This is a post about questions, rather than answers, but I believe they are questions worthy of contemplation.
In the whole of your life if you never saw an image of yourself, would you wholly know who you are? What would your perceptions of yourself be?
These questions were inspired by a late 19th century image in Aoife O'Connor's book Small Lives, an image in which a group of farm children from Connemara Ireland are pictured (See the photos here: NLI Tuke Collection). The photographer, Major Ruttledge-Fair, showed the children a copy of a photograph in which they appear. While the children pictured could easily point out their friends in the photograph, they did not recognize themselves in the image. Fair accounted for this lack of recognition saying,
"[The children] know each other at once, but not one recognises himself or herself never having seen that same — looking glasses being unknown." (O'Connor 26)
Those of us who are blessed with eyesight are accustomed to the image in the looking glass each morning, even as that image changes over time. Even without mirrors, like Narcissus, at some point we might find a obliging pond that would reflect back a wavy and watery shape which we would probably recognize as our individual self. Also, for better or worse, we receive 'reflections' of ourselves from friends and family who let us know how we look from their perspective — pale, ruddy, fat, thin, happy, sad — and who they believe we are — brilliant or stupid, succinct or verbose, creative or unimaginative, compassionate or indifferent, and many other things along the continuum between these extremes.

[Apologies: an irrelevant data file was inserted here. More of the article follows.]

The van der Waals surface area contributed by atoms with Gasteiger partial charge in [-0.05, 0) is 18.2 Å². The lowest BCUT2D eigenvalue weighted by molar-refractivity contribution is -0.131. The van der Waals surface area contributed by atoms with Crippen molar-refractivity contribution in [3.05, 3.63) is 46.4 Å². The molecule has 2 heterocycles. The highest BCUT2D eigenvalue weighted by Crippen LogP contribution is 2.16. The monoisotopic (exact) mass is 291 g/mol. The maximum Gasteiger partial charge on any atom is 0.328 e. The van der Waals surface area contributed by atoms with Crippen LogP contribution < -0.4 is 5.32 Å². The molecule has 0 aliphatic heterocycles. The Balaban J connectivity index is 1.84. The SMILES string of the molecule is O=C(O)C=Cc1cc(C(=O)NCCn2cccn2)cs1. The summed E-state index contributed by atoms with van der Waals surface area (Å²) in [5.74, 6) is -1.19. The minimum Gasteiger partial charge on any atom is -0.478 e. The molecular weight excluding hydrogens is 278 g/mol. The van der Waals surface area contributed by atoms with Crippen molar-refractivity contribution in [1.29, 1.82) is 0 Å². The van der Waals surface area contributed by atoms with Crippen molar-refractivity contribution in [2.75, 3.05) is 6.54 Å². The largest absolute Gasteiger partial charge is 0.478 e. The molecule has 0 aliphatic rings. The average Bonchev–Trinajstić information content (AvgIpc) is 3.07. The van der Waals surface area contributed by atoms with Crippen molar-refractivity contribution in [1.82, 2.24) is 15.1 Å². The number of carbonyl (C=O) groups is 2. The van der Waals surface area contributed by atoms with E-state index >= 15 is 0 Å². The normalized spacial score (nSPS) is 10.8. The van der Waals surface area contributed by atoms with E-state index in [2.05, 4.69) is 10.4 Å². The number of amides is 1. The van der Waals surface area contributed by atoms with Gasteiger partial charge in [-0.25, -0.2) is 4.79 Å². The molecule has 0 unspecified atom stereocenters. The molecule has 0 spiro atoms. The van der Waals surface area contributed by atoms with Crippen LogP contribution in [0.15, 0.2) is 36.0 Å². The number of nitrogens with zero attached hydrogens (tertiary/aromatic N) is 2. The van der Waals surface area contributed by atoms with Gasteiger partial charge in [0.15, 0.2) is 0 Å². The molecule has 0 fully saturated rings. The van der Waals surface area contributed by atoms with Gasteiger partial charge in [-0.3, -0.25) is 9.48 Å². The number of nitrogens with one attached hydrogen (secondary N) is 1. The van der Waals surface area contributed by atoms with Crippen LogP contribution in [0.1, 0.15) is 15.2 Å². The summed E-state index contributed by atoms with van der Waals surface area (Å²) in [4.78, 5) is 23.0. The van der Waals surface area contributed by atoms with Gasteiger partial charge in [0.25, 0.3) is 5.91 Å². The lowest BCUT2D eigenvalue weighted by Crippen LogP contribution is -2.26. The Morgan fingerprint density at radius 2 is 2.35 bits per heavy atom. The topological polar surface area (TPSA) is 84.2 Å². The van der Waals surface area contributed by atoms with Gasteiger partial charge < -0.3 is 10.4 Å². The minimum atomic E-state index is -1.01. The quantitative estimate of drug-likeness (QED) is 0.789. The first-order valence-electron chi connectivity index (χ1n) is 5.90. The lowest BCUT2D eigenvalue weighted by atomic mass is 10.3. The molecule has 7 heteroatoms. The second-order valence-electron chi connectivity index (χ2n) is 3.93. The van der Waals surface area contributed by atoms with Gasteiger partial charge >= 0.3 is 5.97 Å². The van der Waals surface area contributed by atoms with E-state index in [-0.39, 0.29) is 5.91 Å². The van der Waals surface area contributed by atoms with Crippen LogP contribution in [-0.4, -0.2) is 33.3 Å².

Are we not also reflected through the optic of our family history?
This works on two levels.
First, whose stories do we choose to share, and whose do we leave untended? What do those choices say about us as individuals?
Second, in whom do we see ourselves reflected? Which ancestor or relative do we most resemble, be it in the way that he/she looked, or how we imagine their visage, his/her manner of comportment, or the life he/she led?
Many identify with ancestors who emerged as heroes, whether in the battles fought in wars, or in working for social justice, or in simply raising the fortunes of the family. However, is it perhaps too easy to see ourselves in the heroes? What if you found someone on your family tree who ended up in a workhouse? Would you be willing and able to see any part of that individual in yourself?
Some of us have ancestors and relatives who have suffered from mental illness. Can we see ourselves reflected in them? Are we able to tell their stories or are they kept under wraps?
As you look at your family tree, with whom do you truly have the most in common?
Who do you believe you would like most of all, and who would you honestly admit to disliking?
With whom could you see yourself arguing, and upon whom can you see yourself heaping praise?
If you stepped inside the looking glass and down into your family tree in whom would you see yourself reflected?
Think about it.
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